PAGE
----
94(1991); http://dx.doi.org/10.1063/1.460722View Description Hide Description
This paper details an investigation of the variation in the electronic transition moment with internuclear separation for the NO(B 2Π–X 2Π) transition. Measurements of the relative intensities of a number of NO B–X vibronic transitions having a common upper level were used to construct a relative transition‐moment function between 1.27 and 1.60 Å. After normalizing this relative function by experimentally determined radiative lifetimes, the transition‐moment function was extended down to 1.23 Å by incorporating data from oscillator strength measurements. In contrast to empirical transition‐moment functions that have been proposed previously, the function in this paper decreases with increasing internuclear separation. Unlike these other functions, however, this one is consistent with theoretical predictions, with most available oscillator strength data, and with the observed trend in B‐state radiative lifetimes as a function of vibrational level.
Picosecond–microsecond structural relaxation dynamics in polypropylene glycol: Impulsive stimulated light‐scattering experiments94(1991); http://dx.doi.org/10.1063/1.460153View Description Hide Description
Picosecond time‐resolved impulsive stimulated light‐scattering experiments are conducted on polypropylene glycol at temperatures above the glass transition temperature T g . Through the use of a wide range of scattering angles, longitudinal acoustic waves are characterized in the 20 MHz–5 GHz frequency range. In addition, time‐dependent thermal expansion is observed on nanosecond–microsecond time scales. The results are consistent with an empirical description of structural relaxation dynamics in terms of a stretched exponential relaxation function with exponent β=0.4 and with the average relaxation time given by the Vogel–Tamman–Fulcher form. Comparisons to Brillouin scattering and photoncorrelation spectroscopy results indicate that this description holds for a dynamic range of over 10 orders of magnitude. Comparison to dielectric relaxation measurements which probe mainly orientational motions of polymer segments indicates that density fluctuations involve different segmental motions with significantly faster dynamics for T>T g .
94(1991); http://dx.doi.org/10.1063/1.460154View Description Hide Description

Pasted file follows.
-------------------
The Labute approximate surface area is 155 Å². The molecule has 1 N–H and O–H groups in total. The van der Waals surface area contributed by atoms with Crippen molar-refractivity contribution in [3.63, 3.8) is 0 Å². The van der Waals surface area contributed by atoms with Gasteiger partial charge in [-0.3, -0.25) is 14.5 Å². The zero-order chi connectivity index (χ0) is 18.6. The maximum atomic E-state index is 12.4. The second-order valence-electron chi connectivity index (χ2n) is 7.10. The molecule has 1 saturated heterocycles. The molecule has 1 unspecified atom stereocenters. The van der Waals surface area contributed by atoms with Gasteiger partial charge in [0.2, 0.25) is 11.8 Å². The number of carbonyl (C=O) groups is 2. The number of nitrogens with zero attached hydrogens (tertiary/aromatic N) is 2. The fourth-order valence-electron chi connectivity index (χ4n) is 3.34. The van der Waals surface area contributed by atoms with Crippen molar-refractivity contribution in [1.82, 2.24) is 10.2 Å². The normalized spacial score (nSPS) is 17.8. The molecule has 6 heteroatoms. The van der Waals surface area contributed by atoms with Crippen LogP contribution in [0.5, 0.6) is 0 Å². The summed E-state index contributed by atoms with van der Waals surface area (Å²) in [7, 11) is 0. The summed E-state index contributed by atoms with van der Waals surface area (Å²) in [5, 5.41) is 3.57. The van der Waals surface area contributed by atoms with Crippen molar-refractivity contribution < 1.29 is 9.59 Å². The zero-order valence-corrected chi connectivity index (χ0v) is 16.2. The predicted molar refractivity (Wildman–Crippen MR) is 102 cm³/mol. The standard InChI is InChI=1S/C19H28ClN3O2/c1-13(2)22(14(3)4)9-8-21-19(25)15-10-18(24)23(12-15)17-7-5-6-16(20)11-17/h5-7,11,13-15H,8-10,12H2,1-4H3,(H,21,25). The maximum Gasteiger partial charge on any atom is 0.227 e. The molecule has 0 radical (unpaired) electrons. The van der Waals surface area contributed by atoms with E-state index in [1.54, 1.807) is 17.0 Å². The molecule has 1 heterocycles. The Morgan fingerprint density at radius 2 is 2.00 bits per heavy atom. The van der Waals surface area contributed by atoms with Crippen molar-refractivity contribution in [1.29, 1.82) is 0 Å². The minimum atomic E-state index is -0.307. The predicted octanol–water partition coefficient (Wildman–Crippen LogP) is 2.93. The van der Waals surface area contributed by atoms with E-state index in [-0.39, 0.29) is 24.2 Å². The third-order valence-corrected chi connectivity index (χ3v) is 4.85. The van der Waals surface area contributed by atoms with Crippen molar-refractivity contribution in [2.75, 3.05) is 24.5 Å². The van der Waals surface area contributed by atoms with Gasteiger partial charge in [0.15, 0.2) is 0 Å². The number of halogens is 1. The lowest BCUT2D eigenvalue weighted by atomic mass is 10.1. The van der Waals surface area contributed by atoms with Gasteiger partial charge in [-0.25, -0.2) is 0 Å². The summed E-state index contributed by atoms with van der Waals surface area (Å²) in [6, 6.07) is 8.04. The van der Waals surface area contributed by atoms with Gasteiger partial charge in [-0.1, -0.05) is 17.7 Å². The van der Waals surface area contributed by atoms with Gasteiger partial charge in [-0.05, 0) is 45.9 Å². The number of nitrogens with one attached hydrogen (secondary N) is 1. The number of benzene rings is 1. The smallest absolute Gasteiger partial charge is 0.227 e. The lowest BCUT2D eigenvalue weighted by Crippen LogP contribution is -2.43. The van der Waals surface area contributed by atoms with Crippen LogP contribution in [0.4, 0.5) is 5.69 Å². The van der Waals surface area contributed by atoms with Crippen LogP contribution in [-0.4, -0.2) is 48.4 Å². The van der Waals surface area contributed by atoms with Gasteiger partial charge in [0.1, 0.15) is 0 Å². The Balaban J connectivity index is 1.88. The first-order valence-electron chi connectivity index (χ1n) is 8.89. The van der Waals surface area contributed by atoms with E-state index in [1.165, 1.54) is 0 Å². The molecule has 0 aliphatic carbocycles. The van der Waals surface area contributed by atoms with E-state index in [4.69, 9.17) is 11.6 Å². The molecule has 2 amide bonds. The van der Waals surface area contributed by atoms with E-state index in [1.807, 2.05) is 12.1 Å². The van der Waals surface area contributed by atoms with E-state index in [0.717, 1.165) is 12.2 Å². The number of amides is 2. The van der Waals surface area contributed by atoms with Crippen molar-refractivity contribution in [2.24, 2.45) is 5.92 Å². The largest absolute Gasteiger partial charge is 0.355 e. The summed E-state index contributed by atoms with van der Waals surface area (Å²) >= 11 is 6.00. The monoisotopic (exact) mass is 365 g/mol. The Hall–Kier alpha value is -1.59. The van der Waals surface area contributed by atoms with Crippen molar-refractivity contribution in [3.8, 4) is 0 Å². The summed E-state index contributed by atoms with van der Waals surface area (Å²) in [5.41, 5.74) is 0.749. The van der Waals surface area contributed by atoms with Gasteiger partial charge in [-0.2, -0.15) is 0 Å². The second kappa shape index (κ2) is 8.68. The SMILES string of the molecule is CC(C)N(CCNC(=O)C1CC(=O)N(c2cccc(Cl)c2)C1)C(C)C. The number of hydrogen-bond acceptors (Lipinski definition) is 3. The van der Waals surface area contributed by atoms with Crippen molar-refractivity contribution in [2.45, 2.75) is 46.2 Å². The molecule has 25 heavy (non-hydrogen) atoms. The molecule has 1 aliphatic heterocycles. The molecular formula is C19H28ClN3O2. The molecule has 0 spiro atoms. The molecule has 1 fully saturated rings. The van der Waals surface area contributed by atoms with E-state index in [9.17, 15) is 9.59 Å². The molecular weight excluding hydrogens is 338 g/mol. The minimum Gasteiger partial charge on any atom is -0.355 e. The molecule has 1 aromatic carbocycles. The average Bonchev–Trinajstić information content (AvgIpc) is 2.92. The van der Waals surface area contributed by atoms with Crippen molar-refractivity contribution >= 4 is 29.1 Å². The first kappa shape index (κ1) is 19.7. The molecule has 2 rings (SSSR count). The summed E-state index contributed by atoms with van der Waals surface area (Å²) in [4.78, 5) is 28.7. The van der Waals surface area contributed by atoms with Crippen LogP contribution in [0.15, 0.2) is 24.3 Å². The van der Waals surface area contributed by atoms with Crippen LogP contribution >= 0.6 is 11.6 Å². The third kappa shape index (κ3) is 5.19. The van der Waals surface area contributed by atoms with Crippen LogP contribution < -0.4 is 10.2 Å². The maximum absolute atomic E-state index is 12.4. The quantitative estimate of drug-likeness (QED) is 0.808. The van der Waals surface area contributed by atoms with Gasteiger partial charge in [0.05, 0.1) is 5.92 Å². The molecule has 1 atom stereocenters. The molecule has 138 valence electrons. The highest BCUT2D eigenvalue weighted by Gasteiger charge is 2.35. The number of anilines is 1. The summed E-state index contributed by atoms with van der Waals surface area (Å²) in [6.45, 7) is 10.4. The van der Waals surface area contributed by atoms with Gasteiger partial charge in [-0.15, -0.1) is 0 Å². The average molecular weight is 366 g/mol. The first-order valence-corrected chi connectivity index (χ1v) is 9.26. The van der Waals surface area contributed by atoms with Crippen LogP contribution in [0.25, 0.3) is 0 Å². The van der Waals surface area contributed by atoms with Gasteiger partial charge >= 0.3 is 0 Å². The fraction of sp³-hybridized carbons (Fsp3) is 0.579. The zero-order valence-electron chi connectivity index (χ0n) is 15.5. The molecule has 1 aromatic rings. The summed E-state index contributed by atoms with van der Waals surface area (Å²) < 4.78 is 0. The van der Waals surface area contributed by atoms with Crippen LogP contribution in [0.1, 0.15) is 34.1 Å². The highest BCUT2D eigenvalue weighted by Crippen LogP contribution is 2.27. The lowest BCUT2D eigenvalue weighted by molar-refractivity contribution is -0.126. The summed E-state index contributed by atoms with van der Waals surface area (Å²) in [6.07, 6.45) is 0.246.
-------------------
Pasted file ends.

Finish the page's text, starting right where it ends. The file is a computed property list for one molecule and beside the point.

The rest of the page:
Rotationally resolved spectra of the two vibronic bands 61 0 and 162 0 and a vibronic van der Waals band of the benzene–Ar2 cluster are presented, whose vibronic assignments are based on the analysis of their rotational structures. A fit to the rotational line positions in the symmetric top spectra yields an accurate set of rotational constants in the ground and the excited electronic state and the exact values for the band origins of the bands. From these values the spectral shift between corresponding cluster and monomer bands as well as the frequency of the van der Waals symmetric stretching vibration in the excited electronic state are precisely determined. The structure of the cluster is identified to be symmetric with one Ar atom located on the C 6 axis on each side of the benzene ring at a distance of 3.58 Å in the S 0 state and 3.52 Å in the S 1 state. These bond lengths exactly agree with our recent values for benzene–Ar. From the result that the bond lengths are equal for the dimer and the trimer we conclude that there is no Ar–Ar interaction through the intermediate benzene ring plane.
94(1991); http://dx.doi.org/10.1063/1.460155View Description Hide Description
The direct absorptionspectrum of benzene in a free jet has been measured in the 130–260 nm region (S 1, S 2, and S 3 states, Rydberg series, and the first ionization limit) using synchrotron radiation as a light source. The absolute molar extinction coefficients (ε) of benzene in jets have been determined by scaling measured free‐jet values to the known value in the vapor phase for a broadband at 200.1 nm in the S 2 state. The vibrational temperature for ν16 mode was estimated to be 185 K. The maximum value of ε of the S 1absorption system was found to be 1400 l mol−1 cm−1(spectral bandwidth=0.065 nm). A shoulder observed at 205.45 nm in the S 2absorption system is assigned to the S 2 origin, induced by pseudo‐Jahn–Teller distortion.
Microwave spectrum of alkali metal tetrahydroborate. I. Rotational transitions and molecular structure of NaBH4 in the ground vibrational state94(1991); http://dx.doi.org/10.1063/1.460156View Description Hide Description